Do to others as you would have them do to you. Luke 6:31My oldest son found a soccer ball at a local High School football game. It belonged to a rival team that must have lost it during a match. After 12 years of playing soccer, he could tell this was an expensive game ball, not the average ball that even good players have. It was quite a find and he was pretty psyched about such a great ball. He was less thrilled when I said he couldn't keep it without contacting the school that owned it. But as I told him, we can't keep something that we know belongs to someone else- that is stealing. As I wrote in last week's blog on No Regrets, if we aren't supposed to keep something, we won't enjoy it. Things like this always work out, if we do the right thing even if it is the hard thing.
After a quick email exchange, we worked out the details for the coach to get the ball and I thought the situation was over, until I was telling my younger son about the whole episode of the found ball. We have a couple of kids that carpool with us to middle school soccer games and one of the boys couldn't help but express his shock that we gave the ball back. "I would've kept that ball if I found it," he said. "I have lost so many soccer balls. People must find them and keep them. Each time I get a new one, it isn't as good as the last one. I figure keeping that ball would be fair since I have lost so many."
I was surprised to hear how emphatic he was. So I asked him, "Wouldn't you have liked it for someone to track you down and give back your lost soccer ball?" Jesus tells us that we should "Do to others as you would have them do to you." He explained to me that people just wouldn't return his stuff so he wouldn't return their stuff. I tried to explain to him that if you treat others the way you want to be treated you will be blessed. Some people might call this "karma" and explain that "what goes around comes around." Or use the phrase, "Pay it forward." I think this is illustrated by Galatians 6:7 "Do not be deceived: God cannot be mocked. A man reaps what he sows." I could tell that I wasn't going to change his mind so I let it drop but I have been thinking about it ever since our conversation.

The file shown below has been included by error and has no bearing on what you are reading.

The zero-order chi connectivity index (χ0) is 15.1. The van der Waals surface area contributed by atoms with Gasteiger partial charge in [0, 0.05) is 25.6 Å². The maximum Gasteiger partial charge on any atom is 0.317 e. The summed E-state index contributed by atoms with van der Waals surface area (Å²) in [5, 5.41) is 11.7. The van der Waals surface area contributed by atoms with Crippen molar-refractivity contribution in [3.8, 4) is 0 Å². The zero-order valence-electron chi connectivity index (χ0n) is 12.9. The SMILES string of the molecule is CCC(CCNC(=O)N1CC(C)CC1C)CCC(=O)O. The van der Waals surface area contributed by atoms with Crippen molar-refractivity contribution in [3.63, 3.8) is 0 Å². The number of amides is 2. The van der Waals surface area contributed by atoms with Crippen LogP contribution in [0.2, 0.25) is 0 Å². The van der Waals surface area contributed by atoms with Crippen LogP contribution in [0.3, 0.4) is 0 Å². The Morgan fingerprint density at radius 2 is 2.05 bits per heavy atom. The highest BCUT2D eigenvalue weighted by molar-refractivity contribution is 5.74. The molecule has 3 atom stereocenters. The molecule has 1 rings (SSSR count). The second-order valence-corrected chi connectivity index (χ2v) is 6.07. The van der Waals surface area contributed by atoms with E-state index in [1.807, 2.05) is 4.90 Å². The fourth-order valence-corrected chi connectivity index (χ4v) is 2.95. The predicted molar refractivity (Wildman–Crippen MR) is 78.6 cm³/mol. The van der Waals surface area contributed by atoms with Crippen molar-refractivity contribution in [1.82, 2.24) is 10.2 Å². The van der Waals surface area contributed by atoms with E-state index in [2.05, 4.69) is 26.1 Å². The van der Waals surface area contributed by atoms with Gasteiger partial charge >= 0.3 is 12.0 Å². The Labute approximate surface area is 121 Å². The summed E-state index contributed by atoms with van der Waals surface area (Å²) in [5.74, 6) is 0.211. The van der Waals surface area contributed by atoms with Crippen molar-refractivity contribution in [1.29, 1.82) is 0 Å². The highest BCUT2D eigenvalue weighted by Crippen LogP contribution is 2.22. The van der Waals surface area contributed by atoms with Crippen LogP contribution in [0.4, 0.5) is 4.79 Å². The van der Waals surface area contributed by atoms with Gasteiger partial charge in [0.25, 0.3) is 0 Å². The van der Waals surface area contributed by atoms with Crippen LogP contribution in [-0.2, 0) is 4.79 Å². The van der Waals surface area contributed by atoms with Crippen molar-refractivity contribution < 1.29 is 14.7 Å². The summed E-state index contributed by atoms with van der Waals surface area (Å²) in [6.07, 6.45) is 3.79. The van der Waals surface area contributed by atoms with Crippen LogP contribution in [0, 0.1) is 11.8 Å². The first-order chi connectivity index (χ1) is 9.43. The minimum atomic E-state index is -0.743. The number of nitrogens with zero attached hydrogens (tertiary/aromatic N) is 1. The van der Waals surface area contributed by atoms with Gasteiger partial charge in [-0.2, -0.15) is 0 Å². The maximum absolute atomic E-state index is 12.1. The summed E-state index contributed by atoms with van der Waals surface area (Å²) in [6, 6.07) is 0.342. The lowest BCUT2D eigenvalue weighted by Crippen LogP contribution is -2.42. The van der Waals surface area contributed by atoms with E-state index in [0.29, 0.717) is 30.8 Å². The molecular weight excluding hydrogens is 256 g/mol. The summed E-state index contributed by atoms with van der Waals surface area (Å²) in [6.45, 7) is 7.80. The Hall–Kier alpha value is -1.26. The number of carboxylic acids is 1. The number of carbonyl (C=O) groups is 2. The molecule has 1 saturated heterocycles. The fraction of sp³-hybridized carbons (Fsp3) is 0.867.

As I was listening to him, I realized how revolutionary Jesus' statement "Do unto others as you would have them do to you" was because people naturally want to do unto others as they have done. What is even more remarkable about this is that Jesus gave us this command in the context of loving one's enemies. Here is the verse in context of Luke 6:27-31
If someone curses, devalues or demeans us, our natural instinct is to put them down, but Jesus calls us to bless them, see value in them and give them grace realizing we all fall short of the glory of God. Being obedient to Jesus by carrying out his commands to love our enemies, pray for those who mistreat you, and bless those who curse you requires an immense amount of faith and trust. We have to trust that God is just that He will avenge us, that He will provide for us when we have to give up our coat, shirt and ball and that He is in control.
Jesus came to earth over 2,000 years ago to start a revolution. His followers hoped he would throw over the Roman government, instead his revolution was to take place in each of our hearts. By following him, we would be able to go beyond our 12 year old instinct to protect ourselves and our stuff and trust that He would take care of us and He has blessings for us that go beyond what we could ask or imagine.
Our world needs a revolution, one that starts in all of our hearts. We have to stop the cycle of insults, hatred and cursing by turning the other cheek, by showing love instead of hate, by blessing instead of devaluing and by praying for those who mistreat us.
How have you applied these verses to tough situations in your life? What was the result?
How do you teach them to your kids?